Sydney Airport’s continued international pax growth underpins strong 1H2018 performance; route development targets Asia

Sydney Kingsford Smith Airport continued to deliver robust financial and passenger figures in 1H2018.


Summary:

  • Sydney Airport’s international passenger growth stands out in 1H2018 results.
  • South and Southeast Asia identified as new growth opportunities.
  • Financial outlook points to more investment and the issue of a strong dividend.

The airport welcomed 21.6 million passengers, representing growth of 3.3%. But the real stand-out was the airport’s international passenger development, with an increase of 5.2%. Such figures have become typical of the facility in the international segment.

Data extrapolated from CAPA – Centre for Aviation shows Sydney Airport’s domestic traffic has increased 22.9% over the past 10 years. However, international traffic once again emerges as the stronger performer, with 52.84% growth in the past decade:

Sydney Airport to continue its ‘targeted’ marketing strategy and new growth opportunities await

Sydney Airport CEO Geoff Culbert attributed the airport’s international growth to partnerships with government and industry, ongoing benefits from the liberalisation of air rights, prudent investment in capacity and favourable global tourism and travel trends.

Mr Culbert however first cited the impact of Sydney Airport’s “targeted marketing” strategy as a key factor in international route development.

Recently, Sydney Airport’s international route development has focused on the Asia Pacific, particularly North Asia, and the Southwest Pacific. The Blue Swan Daily earlier reported that a new opportunity exists in India, particularly due to a new Australia-India air services agreement and the value of trade between the two countries.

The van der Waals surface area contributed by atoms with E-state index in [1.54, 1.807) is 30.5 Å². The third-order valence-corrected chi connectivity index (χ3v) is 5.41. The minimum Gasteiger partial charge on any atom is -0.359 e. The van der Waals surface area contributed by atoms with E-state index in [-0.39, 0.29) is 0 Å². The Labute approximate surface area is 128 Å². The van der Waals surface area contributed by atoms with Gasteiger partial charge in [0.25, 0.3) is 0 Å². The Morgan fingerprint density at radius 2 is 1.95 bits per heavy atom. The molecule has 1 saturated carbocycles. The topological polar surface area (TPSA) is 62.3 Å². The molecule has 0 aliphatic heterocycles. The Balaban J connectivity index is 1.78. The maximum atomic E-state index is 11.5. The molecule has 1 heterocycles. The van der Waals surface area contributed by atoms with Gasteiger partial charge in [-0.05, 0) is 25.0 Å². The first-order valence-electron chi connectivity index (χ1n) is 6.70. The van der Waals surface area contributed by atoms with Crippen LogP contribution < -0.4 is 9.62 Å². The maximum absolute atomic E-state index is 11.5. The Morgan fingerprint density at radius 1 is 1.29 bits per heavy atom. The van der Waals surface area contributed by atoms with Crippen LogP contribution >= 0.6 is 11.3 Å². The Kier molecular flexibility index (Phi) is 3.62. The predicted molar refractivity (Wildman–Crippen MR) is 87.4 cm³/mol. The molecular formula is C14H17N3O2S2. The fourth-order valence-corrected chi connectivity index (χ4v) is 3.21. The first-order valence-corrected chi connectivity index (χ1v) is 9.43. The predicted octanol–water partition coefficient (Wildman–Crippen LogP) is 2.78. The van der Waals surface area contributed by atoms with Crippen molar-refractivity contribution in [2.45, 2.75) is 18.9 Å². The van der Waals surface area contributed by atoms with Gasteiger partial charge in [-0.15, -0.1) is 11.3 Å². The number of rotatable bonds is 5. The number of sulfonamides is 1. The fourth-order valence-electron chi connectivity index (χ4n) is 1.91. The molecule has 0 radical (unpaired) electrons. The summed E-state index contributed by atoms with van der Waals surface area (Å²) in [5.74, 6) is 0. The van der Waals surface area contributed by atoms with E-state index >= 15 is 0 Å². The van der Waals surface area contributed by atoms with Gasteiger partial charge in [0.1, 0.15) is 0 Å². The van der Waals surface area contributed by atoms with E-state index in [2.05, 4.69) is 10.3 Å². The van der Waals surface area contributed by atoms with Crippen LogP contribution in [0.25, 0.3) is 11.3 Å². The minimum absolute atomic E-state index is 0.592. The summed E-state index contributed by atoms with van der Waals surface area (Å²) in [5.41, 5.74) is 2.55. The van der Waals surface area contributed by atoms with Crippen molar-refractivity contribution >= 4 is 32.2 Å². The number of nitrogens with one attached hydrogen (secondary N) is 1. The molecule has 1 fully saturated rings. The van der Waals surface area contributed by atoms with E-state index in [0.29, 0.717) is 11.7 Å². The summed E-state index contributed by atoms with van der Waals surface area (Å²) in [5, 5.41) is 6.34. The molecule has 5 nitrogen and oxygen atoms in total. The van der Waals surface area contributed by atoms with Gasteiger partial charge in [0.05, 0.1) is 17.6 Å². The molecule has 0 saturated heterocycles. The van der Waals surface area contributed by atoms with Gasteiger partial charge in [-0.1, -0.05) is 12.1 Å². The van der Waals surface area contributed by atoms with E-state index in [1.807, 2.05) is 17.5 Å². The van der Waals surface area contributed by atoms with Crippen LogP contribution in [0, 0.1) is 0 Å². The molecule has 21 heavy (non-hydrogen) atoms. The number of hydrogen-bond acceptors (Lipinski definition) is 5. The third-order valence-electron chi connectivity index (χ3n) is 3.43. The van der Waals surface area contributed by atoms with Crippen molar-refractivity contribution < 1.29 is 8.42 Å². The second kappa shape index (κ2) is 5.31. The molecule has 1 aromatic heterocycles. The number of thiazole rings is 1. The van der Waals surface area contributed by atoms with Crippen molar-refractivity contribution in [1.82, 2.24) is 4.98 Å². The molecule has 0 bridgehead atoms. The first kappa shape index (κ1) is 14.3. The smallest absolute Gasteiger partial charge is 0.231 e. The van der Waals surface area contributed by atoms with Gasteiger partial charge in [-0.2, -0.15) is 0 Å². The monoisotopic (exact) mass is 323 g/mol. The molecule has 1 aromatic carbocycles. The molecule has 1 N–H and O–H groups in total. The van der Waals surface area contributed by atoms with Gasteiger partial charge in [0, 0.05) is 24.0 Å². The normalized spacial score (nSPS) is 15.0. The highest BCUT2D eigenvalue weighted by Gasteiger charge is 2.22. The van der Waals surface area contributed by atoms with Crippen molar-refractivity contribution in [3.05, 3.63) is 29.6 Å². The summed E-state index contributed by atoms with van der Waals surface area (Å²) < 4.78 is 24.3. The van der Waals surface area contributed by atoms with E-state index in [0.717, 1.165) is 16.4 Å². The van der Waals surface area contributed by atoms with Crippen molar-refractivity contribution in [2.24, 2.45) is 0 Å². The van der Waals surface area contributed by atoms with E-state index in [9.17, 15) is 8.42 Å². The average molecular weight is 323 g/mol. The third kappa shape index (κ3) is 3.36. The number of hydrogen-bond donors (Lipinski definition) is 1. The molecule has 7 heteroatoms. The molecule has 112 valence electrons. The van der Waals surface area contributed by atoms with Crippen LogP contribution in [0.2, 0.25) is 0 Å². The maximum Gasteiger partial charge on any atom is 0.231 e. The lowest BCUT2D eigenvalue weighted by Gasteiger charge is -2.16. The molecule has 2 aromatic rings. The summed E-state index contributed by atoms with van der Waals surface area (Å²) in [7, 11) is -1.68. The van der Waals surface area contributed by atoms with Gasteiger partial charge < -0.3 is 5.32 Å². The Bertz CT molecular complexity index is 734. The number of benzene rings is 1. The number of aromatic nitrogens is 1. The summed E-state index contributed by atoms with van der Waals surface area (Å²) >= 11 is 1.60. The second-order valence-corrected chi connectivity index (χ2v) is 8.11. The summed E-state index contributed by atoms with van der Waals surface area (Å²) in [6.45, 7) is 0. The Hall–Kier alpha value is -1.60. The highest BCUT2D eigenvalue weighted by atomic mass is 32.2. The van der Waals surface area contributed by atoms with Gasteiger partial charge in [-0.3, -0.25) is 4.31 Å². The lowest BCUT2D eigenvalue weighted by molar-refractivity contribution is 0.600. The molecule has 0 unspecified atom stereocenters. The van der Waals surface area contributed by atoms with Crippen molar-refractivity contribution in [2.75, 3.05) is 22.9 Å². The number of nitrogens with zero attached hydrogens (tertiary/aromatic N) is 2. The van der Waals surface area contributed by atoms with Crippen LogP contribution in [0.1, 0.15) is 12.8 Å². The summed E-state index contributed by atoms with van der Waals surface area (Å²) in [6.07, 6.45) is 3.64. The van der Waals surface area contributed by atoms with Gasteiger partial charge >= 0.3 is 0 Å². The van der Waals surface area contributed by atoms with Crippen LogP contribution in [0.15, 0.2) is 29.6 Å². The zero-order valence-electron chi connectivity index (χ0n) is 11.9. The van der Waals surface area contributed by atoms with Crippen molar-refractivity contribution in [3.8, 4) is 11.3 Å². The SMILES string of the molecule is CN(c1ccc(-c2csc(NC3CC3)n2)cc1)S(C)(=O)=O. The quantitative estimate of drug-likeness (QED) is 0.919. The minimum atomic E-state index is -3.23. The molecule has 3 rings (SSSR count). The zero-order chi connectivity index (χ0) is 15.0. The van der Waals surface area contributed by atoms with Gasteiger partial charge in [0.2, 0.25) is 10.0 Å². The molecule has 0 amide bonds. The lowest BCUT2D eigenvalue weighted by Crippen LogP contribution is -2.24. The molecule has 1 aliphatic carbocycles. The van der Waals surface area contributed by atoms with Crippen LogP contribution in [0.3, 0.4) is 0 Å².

See related report: Australia and India sign new air services agreement liberalising access to six cities on each side.

In its investor presentation, Sydney Airport has now named India and countries in South and Southeast Asia as new growth opportunities, most likely to be pursued in its targeted marketing. Sydney Airport notes that India has the fastest growing domestic market globally and a rapidly rising middle class, which naturally creates more demand for air travel. There was a 17% growth in Indian visitors to Sydney in 1H2018 but only Air India operates between the countries, as explored earlier by the Blue Swan.

Other opportunities listed by Sydney Airport in South Asia include Bangladesh and Nepal. Sydney has Australia’s largest Bangladeshi community and over 53,000 passengers have travelled between Sydney and Bangladesh in the past year – an increase of 18% year-on-year. In terms of Nepal, Kathmandu could be Sydney’s largest unserved market, with 93,000 annual passengers travelling.

In terms of Southeast Asia, Vietnam Airlines’ direct Sydney-Vietnam services, launched in 2017, have stimulated Vietnamese visitors into Australia by 40% in just one year. Australian passengers outbound to Vietnam increased 29%. The Philippines is also interesting to Sydney Airport, with LCCs such as Cebu Pacific able to add significant capacity with minimal movements due to very dense seat configurations. Filipino visitors to Sydney have increased 21% per annum over the past five years.

Financial outlook points to more investment, confidence in achieving growth strategy

Sydney Airport believes it is well positioned to deliver on its growth strategy, with significant investment in capacity, increasingly efficient operations and customer service initiatives on the horizon. The airport invested AUD180 million in 1H2018 and expects to invest AUD360-400 million in 2018. Following its results Sydney Airport also reaffirmed its capex guidance up to AUD1.3-1.5 billion from 2018 to 2021, which will be used to increase aeronautical capacity, to complete terminal works, to construct a new “fly over” road for better access, and expand other parts of the business.

Overall, the results emanate positivity by Sydney Airport, with it going so far as referencing its balance sheet and financial flexibility as “the strongest it has been since privatisation in 2002”.